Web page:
Physical Therapist's Guide to Slipped Capital Femoral Epiphysis
Slipped capital femoral epiphysis (SCFE) is the most common hip disorder seen in adolescents. It affects 10 in every 100,000 children in the United States. Although its cause is unknown, SCFE may be related to the onset of puberty, body mass and obesity, trauma, or other factors. The disorder occurs 2 to 3 times more in males than females, and affects both hips 40% of the time. A physical therapist can help with early diagnosis in a child with a limp, and provide treatment to maintain strength, joint motion, and stability of the hip before or after other treatments. A physical therapist also can help with a wellness program to diminish or prevent arthritic changes in the hip later in life.
What is Slipped Capital Femoral Epiphysis?
Slipped capital femoral epiphysis is a hip disorder that involves the long bone of the lower extremity (femur), the head of the femur (capital femoral epiphysis), and the growth plate at the end of the femur (physis). SCFE is described as the slipping of the head of the femur (the ball of the hip joint) through the growth plate and away from the thigh bone. Growth plates are made of cartilage, which is a weaker substance than bone. Once the head of the femur slips through the growth plate, or its relationship to the growth plate is compromised, the diagnosis of SCFE is likely.
How Does it Feel?
Symptoms associated with SCFE include:
- Pain in the leg, hip, knee, or groin
- Difficulty walking
- Decreased range of motion (hip and leg movement)
- Overall loss of function (in more severe cases)
The most common symptom of SCFE is limping. Pain is typically observed around the hip, upper thigh, or inner knee. Hip pain is also frequently perceived in the groin or knee area. Motion at the hip is increased when pointing the foot outward (external rotation), but limited and painful when turning the foot inward (internal rotation). Muscle strength at the affected hip also is decreased.
As SCFE progresses and inflammation and pain are present, the ability to perform everyday activities decreases, and the child may refuse to put weight on the affected leg. Not using the hip joint properly can result in muscle weakness in the hip and leg.
Children with SCFE are typically male adolescents, aged 10 to 15 years, who are experiencing a growth spurt. The disorder usually begins with involvement of a single hip. In some cases, slippage of the second hip may occur 6 to 12 months later, even if the child has undergone treatment for the first hip.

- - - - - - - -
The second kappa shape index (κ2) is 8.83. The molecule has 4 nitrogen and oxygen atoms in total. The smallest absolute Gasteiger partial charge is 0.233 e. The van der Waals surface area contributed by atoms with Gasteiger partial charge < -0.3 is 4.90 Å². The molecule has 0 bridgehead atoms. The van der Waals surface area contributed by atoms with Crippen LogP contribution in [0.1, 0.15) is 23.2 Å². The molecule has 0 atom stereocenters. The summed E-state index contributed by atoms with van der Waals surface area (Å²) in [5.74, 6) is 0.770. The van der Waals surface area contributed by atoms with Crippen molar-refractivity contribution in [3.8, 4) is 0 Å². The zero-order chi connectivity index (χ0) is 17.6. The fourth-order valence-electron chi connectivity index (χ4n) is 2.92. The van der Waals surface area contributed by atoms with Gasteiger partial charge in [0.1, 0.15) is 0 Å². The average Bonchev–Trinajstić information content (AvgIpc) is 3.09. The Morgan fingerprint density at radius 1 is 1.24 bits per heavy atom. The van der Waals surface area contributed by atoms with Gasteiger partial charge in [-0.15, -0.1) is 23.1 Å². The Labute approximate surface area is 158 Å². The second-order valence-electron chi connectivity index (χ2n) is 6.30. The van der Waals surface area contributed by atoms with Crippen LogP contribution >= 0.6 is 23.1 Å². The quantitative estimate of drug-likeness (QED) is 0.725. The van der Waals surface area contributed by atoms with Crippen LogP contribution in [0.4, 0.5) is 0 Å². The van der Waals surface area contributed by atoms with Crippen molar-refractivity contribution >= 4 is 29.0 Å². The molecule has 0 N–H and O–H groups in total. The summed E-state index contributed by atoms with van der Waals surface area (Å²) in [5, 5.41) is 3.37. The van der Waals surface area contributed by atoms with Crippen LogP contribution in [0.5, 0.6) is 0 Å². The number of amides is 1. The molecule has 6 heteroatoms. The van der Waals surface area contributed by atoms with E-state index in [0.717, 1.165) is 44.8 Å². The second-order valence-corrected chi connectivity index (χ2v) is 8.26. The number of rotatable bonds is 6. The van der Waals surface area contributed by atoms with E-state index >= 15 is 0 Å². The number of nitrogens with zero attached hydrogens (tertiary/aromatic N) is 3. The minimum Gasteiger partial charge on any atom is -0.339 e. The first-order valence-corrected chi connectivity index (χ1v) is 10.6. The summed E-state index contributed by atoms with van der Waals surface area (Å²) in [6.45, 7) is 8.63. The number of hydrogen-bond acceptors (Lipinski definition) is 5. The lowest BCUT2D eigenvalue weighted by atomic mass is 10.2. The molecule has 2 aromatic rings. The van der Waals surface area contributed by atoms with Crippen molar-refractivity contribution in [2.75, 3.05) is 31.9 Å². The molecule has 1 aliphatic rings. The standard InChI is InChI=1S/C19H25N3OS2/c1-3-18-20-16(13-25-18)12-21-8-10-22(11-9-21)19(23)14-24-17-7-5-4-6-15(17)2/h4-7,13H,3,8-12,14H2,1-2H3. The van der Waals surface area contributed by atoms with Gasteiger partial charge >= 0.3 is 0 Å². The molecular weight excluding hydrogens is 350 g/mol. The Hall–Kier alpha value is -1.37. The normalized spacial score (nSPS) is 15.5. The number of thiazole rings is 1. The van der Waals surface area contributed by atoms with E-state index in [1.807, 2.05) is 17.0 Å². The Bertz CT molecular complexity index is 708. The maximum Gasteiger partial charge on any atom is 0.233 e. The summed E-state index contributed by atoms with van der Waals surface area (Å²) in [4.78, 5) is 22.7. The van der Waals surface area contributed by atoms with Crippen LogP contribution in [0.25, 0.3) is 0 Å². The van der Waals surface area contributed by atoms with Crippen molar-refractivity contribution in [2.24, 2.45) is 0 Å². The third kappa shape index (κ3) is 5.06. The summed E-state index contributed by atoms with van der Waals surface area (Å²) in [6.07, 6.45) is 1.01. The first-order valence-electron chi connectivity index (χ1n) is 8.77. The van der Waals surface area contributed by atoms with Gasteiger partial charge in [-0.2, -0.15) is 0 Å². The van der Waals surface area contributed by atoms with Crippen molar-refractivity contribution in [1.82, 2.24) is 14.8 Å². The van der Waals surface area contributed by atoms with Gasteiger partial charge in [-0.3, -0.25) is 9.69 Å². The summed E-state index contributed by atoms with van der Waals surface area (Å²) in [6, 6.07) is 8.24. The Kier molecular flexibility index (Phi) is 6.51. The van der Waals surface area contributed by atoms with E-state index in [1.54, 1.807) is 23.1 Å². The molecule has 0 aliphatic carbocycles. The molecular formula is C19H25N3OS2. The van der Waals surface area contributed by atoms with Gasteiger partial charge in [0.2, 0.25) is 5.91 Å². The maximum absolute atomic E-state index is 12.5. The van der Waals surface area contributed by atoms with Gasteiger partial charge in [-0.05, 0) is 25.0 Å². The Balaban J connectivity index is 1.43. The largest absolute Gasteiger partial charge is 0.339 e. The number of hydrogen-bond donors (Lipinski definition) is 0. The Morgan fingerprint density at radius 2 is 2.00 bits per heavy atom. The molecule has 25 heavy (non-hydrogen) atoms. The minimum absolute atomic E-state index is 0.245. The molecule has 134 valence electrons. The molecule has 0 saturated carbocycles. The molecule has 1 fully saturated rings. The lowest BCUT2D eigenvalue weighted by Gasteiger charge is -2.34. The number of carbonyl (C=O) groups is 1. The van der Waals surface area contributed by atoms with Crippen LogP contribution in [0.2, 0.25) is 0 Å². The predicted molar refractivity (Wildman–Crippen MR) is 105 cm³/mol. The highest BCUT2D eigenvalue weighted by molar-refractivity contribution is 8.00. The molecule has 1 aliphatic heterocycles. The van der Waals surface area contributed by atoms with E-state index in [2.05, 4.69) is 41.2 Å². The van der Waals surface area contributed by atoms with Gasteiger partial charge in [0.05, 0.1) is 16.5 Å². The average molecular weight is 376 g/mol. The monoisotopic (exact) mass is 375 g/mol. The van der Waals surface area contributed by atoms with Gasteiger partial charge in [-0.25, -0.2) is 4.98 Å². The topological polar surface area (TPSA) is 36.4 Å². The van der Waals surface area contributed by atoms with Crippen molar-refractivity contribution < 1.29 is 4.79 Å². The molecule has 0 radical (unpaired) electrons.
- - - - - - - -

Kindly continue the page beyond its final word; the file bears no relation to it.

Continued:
Unfortunately, a child’s symptoms may disappear for periods of up to 2 to 3 weeks. This pattern of pain and limping followed by no pain and no limping promotes uncertainty that a problem exists, and may cause the family to dismiss the urgency of the original symptoms. Children with symptoms should be seen by a health care provider as soon as possible.
How Is It Diagnosed?
A medical specialist, such as a pediatric orthopedic surgeon, is often the one to formally diagnosis SCFE. A physical therapist also may be one of the first professionals to observe symptoms and make a referral to a specialist. A diagnosis of SCFE is based on the child’s symptoms, a careful examination, and radiology reports. Although the disorder is typically confirmed with radiographs, an MRI or CT scan may be necessary to ensure an accurate diagnosis.
A diagnosis of SCFE will fall under 1 of 2 categories:
- A stable condition is characterized by a mild slip of the head of the femur. A child is usually able to walk or use crutches for longer distances. Pain and stiffness may be present in the affected lower extremity, and a limp is usually observed. Rest often relieves the pain, but pain can easily return with activity.
- A significant slip of the head of the femur creates an unstable and serious condition. Immediate treatment is necessary to protect the tissues around the hip joint. An unstable condition is associated with an inability to walk. The child likely will refuse to walk on the affected leg, even when offered an assistive device, such as a crutch or walker. Any display of symptoms of unstable SCFE should be treated as an emergency.
How Can a Physical Therapist Help?
The hip is the body’s strongest and most stable joint. Any disability in the hip joint should always be examined as quickly as possible. A physical therapist may be one of the first health care professionals to identify the symptoms of SCFE, rule out other possible hip problems, make a referral to a physician, or treat the condition before or after surgery.
Evaluation is very important for guiding the treatment of SCFE. Your physical therapist will conduct a thorough evaluation that includes taking a health history, having a detailed discussion of the child's pain symptoms, identifying risk factors associated with the condition, reviewing laboratory tests and imaging studies, observing the child's gait and functional mobility, and, most importantly, conducting a hands-on physical assessment.